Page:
I started handloading in 1986 using Lyman data for the .41 Magnum. 32 years later I have still never made 1 single handload that was even suspicious of over-pressure using their data. Often times having to make adjustments for different bullet types. That also led me to a recommendation I’ve made for many years to other handloaders loading 124/125 gr. JHPs in 9 x 19mm. If there is no data for the particular bullet you’re loading, the SIERRA or Lyman data for the SIERRA 125 gr. JHP can be used. 1st reason being that you will not likely find a bullet at this weight that has a longer shank/bearing surface. 2nd reason is that both SIERRA and Lyman load this bullet very short. Lyman used an OACL of 1.075” and SIERRA may use that same length. In other words, this load is a worst-case-scenario for loading 124/125 gr. JHPs in 9 x 19mm. It can also be used for comparison to same weight JHP data by others.
Just a couple of years back we tried the NOSLER 124 gr. JHP, and it too has a very long shank. It has a rounded ogive that’s kind of bulbous and mostly at the nose of the bullet. We saw match grade accuracy, as others have, but no expansion up to the highest velocity I was comfortable with. You’ll notice that in some reviews you’ll read that the bullet is better used with the higher velocity capable with the .357 SIG. RMR’s 124 gr. “in-house” manufactured JHP is similar and may require a very short OACL as well.
1st test, Federal 147 gr. HST
My first test with the 147 gr. HST (the pic above) was chronographing for an Average Velocity of 1090 FPS, an Extreme Spread of 32 with a Standard Deviation of 10 FPS, and that was with 9 rounds rather than my usual 10. The 10th round I decided to water test. Performance was very good as you can see and it penetrated well into the 3rd jug coming close to reaching the 4th. For that reason I increased the powder charge slightly hoping that a bit more velocity would put an HST into the 4th jug.
On Monday, 11/5/18 I repeated the test exactly as before including a 9 shot string over the chrono. Average Velocity was 1111 FPS, Extreme Spread was 31 with a Standard Deviation of 9 FPS. Things seemed to be as they should with uniformity improving slightly with the slight increase in powder charge. It did not penetrate into the 4th jug, but it did puncture the first wall of the jug. In fact, I started my search for the bullet in the 4th jug because of the amount of water flowing from the puncture. Here’s the result.
147 gr. HST 11/5/18
I don’t know if it gets any better than this. Max expansion is .710” while retained weight is 147.7 grs. and later we’ll look at the average diameter along with the other ratings from the Q-Model numbers from Charles Schwartz’s Quantitative Ammunition Selection.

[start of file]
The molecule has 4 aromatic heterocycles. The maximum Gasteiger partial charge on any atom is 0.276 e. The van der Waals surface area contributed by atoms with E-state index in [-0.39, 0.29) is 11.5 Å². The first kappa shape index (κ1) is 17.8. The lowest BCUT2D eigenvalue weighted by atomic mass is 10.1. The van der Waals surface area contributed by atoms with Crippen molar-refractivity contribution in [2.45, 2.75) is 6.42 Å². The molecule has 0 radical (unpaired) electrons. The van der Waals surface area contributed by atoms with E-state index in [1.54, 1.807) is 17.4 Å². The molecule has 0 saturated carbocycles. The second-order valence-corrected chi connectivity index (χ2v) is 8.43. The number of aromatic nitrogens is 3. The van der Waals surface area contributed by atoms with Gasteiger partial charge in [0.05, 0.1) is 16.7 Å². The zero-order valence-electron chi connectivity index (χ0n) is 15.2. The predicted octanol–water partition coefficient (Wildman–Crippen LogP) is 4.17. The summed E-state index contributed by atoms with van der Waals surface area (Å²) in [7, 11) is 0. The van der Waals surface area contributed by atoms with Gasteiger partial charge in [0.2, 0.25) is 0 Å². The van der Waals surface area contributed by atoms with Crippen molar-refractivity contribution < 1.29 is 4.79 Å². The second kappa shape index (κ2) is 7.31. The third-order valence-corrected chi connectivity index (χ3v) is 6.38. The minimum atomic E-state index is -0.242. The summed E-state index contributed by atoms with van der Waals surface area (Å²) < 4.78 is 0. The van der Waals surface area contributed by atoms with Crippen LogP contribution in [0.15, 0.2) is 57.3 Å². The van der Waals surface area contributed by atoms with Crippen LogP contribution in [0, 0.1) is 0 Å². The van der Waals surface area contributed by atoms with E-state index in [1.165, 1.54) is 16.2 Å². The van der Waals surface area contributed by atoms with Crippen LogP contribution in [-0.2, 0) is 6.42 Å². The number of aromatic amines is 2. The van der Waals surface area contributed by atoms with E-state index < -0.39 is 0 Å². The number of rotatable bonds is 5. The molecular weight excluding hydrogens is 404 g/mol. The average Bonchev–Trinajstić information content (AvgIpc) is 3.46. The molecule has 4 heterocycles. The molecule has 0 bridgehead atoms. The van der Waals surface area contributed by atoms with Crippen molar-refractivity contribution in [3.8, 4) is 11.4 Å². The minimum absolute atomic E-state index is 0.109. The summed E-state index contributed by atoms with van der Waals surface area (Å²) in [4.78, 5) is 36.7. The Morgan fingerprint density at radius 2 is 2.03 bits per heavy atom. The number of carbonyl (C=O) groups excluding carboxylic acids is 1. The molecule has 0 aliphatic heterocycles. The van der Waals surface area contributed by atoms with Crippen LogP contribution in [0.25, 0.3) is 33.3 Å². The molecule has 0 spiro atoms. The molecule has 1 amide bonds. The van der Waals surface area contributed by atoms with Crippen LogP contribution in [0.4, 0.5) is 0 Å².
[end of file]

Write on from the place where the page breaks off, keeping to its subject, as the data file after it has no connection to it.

Before we do that, I want to point out some things about these bullets being “pulled.”
First you’ll notice that the HST has a cannelure. It serves as a mechanical lock on the core inside. The ring you see forward of the cannelure is from seating depth and taper crimp, and where the case-mouth was located when the rounds left the factory. The micro-cannelure as I refer to it. Those who doubt the benefits of taper crimping auto-pistol rounds; that might be due to the quality of the factory loads they buy or have bought.
Getting a little ahead of myself, the distance from the top of the cannelure to the bullet nose is .400”. In a pinch, this bullet might even work in a .38 Special length case at the trim-to-length dimension of 1.149” per Lyman. The neck will likely need to be resized smaller than what you’ll get from a .38 Special resizing die.
The more pertinent fact concerning 9 x 19mm is that seating depth can be longer than the factory load without exposing the cannelure on the bullet. My test rounds were 1.142”/29mm. On some of the loads you can get a glimpse of the bullet cannelure due to slight OACL variations. Set seating depth to 1.140”, or shorter if the barrel’s throat requires that and the cannelure won’t be visible.
Now, let’s run it through the Q-Model. This will be the first time I’ve run this load, Charles and I both ran the previous test bullet that chrono’d 1090 and the results were impressive.
Average Diameter: .6382”
Recovered weight: 147.7 grs.
Predicted depth of penetration in gel: 11.8352”
Wound mass/volume: 1.8644 oz./ 3.1013 cubic inches
ΔE15 = projectile energy expenditure in Ft/lbs from 1 – 15 centimeters penetration depth: 289.6951 Ft/lbs
P [I/H] Incapacitation Probability
Muzzle energy: 405 Ft/lbs
Momentum: .7286 Lb-seconds
Everything improving except for the penetration prediction. That due to the increase in expansion from the previous test. I’m gonna tell you that 11.8352” with this kind of expansion, energy and momentum, it works for me. Now if we could only buy it as a component bullet.
But before I go, I did another test where my expectations exceeded the results. My SP had been gifted a box of Hornady 135 gr. +P Critical Duty loads. They were a good bit slower than spec’d and we fired them from a 4” S&W M&P Mod 2 Compact. Recovered diameter was .510” Max where in the Hornady 2017 catalog it expanded to .600” and no doubt closer to the spec velocity. It did however penetrate into the 4th jug.
Mechanical locks on the bullet work. SIG/ SIERRA do something similar with the V-Crown and Remington has followed suit with the Black-Belt. I can’t speak for Hornady, but had I been the engineer in charge of designing a new handgun defense bullet, I think I would have proved that the XTP wasn’t capable first, by using a mechanical lock which they’ve been doing longer than anyone with their Interlock rifle bullets. I’m not saying the same exact process would have worked, but I’m pretty sure I could have come up with one that did. And in some cases the cores in the XTP are a bit harder than necessary. I had high hopes for the Critical Duty bullets in 9 x 19mm, but I couldn’t recommend them unless you’re just out to defeat barriers in the FBI protocol tests.
God Bless, Be Safe and Good Shooting to you all,